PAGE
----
By Corinne Murdock |
Maricopa County’s long-awaited drop of 71,000 ballots on Monday night locked in three key races for Democrats: governor, secretary of state, and senator. The vote results remain unofficial, with two statewide races remaining close.
Republicans easily won the state treasurer’s race with incumbent Kimberly Yee at the helm, leading Democratic challenger Martín Quezada nearly 56 to 44 points.
Quezada retweeted political commentary indicating that the Democratic Party didn’t offer him enough support, financial or otherwise.
Incumbent Democratic Senator Mark Kelly will likely win handily over Republican challenger Blake Masters, 51 to 46 percent.
It appears that Masters issued a preliminary concession on Friday, preparing for what Monday’s returns made more apparent.
Democrat Katie Hobbs will be Arizona’s 24th governor, becoming the fifth woman to do so. Hobbs pulled in 50 percent of the vote to Republican opponent Kari Lake’s 49 percent. Hobbs announced that she won on Monday, but Lake didn’t concede.
Rather, Lake questioned why Maricopa County’s top election officials, Recorder Stephen Richer and Board of Supervisors Chairman Bill Gates, launched a political action committee (PAC) to defeat certain Republicans.
Democrat Adrian Fontes prevailed over Republican Mark Finchem in the Secretary of State race, bringing in 52 percent over Finchem’s 47 percent. Fontes declared victory on Monday morning, long before the ballot drop that night.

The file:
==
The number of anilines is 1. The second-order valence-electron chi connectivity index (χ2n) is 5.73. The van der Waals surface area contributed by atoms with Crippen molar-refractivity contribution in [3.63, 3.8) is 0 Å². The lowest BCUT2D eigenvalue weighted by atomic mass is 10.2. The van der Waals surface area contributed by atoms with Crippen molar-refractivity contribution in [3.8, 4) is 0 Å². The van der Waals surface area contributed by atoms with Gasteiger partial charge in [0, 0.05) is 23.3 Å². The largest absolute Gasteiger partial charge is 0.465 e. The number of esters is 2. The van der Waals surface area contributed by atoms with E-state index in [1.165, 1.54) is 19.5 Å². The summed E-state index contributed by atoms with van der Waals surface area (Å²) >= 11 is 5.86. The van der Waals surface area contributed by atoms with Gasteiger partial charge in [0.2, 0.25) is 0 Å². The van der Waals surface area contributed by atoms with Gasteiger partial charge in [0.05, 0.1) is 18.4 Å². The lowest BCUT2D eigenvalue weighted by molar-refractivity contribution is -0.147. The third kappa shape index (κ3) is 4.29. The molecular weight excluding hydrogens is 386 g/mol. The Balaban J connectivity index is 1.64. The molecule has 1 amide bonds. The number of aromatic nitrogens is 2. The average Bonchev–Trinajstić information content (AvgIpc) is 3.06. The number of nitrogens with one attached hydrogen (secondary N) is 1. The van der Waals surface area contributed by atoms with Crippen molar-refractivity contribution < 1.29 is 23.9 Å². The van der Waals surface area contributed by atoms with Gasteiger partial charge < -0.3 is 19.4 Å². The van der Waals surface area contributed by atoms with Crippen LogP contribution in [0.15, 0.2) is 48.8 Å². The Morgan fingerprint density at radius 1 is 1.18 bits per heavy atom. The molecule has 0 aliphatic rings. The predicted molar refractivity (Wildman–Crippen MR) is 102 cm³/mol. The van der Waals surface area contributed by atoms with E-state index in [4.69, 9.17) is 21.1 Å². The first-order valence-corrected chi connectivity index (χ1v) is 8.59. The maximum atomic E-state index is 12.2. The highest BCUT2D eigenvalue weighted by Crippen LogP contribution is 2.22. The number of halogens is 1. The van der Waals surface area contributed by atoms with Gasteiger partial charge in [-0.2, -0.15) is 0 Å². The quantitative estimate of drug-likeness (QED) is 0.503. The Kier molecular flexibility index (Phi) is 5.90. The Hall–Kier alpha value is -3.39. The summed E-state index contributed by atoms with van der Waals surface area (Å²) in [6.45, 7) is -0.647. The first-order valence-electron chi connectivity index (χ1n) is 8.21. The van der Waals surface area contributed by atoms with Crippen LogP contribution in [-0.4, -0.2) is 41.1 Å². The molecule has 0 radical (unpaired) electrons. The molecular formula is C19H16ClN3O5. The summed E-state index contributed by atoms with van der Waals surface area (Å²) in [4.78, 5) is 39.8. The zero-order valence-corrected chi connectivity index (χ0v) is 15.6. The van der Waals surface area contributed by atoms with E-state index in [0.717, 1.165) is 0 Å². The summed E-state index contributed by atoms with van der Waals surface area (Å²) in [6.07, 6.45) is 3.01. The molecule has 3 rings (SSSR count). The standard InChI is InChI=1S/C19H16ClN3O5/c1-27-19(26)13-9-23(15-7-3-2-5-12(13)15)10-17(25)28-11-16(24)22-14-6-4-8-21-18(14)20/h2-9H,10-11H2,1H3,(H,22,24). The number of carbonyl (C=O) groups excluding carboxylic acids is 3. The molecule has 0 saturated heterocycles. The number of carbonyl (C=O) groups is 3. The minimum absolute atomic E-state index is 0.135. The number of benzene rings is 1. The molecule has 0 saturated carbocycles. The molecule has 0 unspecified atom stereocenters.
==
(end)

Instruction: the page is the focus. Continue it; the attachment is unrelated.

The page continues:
Finchem refused to believe the results of Monday’s ballot counts. He reminded voters that the polls didn’t reflect the results at all, challenging the ballots’ validity.
Several races remained too close to call. In the race for superintendent of public instruction, Republican Tom Horne leads Democrat incumbent Kathy Hoffman by .02 percent — just over 6,400 votes. In the attorney general’s race, Democrat Kris Mayes also leads Republican Abraham Hamadeh by .02 percent: nearly 3,200 votes.
Greenlee and La Paz counties had 100 percent of their votes completed. Yavapai and Gila counties had over 99 percent of their votes completed as of Monday night. Maricopa County had nearly 99 percent of votes completed. Yuma and Pima counties had 98 percent of votes completed. Coconino County had 97 percent of votes completed. Pinal and Navajo counties had 94 percent of votes completed. Cochise County had nearly 91 percent of votes completed. At the rear, Apache County had 74 percent of votes completed.
Nearly 48,800 ballots remain.
No estimated percentages of completion were given for Graham, Mohave, and Santa Cruz counties. Altogether, they account for over 106,100 votes.